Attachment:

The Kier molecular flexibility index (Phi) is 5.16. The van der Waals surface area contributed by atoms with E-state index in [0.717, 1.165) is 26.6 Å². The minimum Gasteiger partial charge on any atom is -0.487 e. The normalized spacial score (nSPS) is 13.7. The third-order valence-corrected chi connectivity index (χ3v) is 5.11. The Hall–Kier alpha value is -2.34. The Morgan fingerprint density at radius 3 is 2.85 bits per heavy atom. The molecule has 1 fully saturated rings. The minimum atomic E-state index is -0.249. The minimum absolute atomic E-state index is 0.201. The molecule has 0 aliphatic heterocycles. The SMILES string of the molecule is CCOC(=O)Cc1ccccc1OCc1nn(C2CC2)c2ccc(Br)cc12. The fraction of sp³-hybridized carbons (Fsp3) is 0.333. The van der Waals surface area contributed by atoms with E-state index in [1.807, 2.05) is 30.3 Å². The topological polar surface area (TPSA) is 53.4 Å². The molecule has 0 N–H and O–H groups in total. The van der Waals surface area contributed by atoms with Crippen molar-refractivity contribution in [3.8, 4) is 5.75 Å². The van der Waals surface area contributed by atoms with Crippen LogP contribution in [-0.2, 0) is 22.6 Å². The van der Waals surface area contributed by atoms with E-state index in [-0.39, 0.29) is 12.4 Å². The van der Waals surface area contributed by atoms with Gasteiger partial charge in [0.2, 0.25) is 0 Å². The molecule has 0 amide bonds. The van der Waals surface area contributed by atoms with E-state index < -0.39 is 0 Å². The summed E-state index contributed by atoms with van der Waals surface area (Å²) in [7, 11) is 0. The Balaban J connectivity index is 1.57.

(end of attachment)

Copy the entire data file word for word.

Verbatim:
The Kier molecular flexibility index (Phi) is 5.16. The van der Waals surface area contributed by atoms with E-state index in [0.717, 1.165) is 26.6 Å². The minimum Gasteiger partial charge on any atom is -0.487 e. The normalized spacial score (nSPS) is 13.7. The third-order valence-corrected chi connectivity index (χ3v) is 5.11. The Hall–Kier alpha value is -2.34. The Morgan fingerprint density at radius 3 is 2.85 bits per heavy atom. The molecule has 1 fully saturated rings. The minimum atomic E-state index is -0.249. The minimum absolute atomic E-state index is 0.201. The molecule has 0 aliphatic heterocycles. The SMILES string of the molecule is CCOC(=O)Cc1ccccc1OCc1nn(C2CC2)c2ccc(Br)cc12. The fraction of sp³-hybridized carbons (Fsp3) is 0.333. The van der Waals surface area contributed by atoms with E-state index in [1.807, 2.05) is 30.3 Å². The topological polar surface area (TPSA) is 53.4 Å². The molecule has 0 N–H and O–H groups in total. The van der Waals surface area contributed by atoms with Crippen molar-refractivity contribution in [3.8, 4) is 5.75 Å². The van der Waals surface area contributed by atoms with Crippen LogP contribution in [-0.2, 0) is 22.6 Å². The van der Waals surface area contributed by atoms with E-state index in [-0.39, 0.29) is 12.4 Å². The van der Waals surface area contributed by atoms with Gasteiger partial charge in [0.2, 0.25) is 0 Å². The molecule has 0 amide bonds. The van der Waals surface area contributed by atoms with E-state index < -0.39 is 0 Å². The summed E-state index contributed by atoms with van der Waals surface area (Å²) in [7, 11) is 0. The Balaban J connectivity index is 1.57.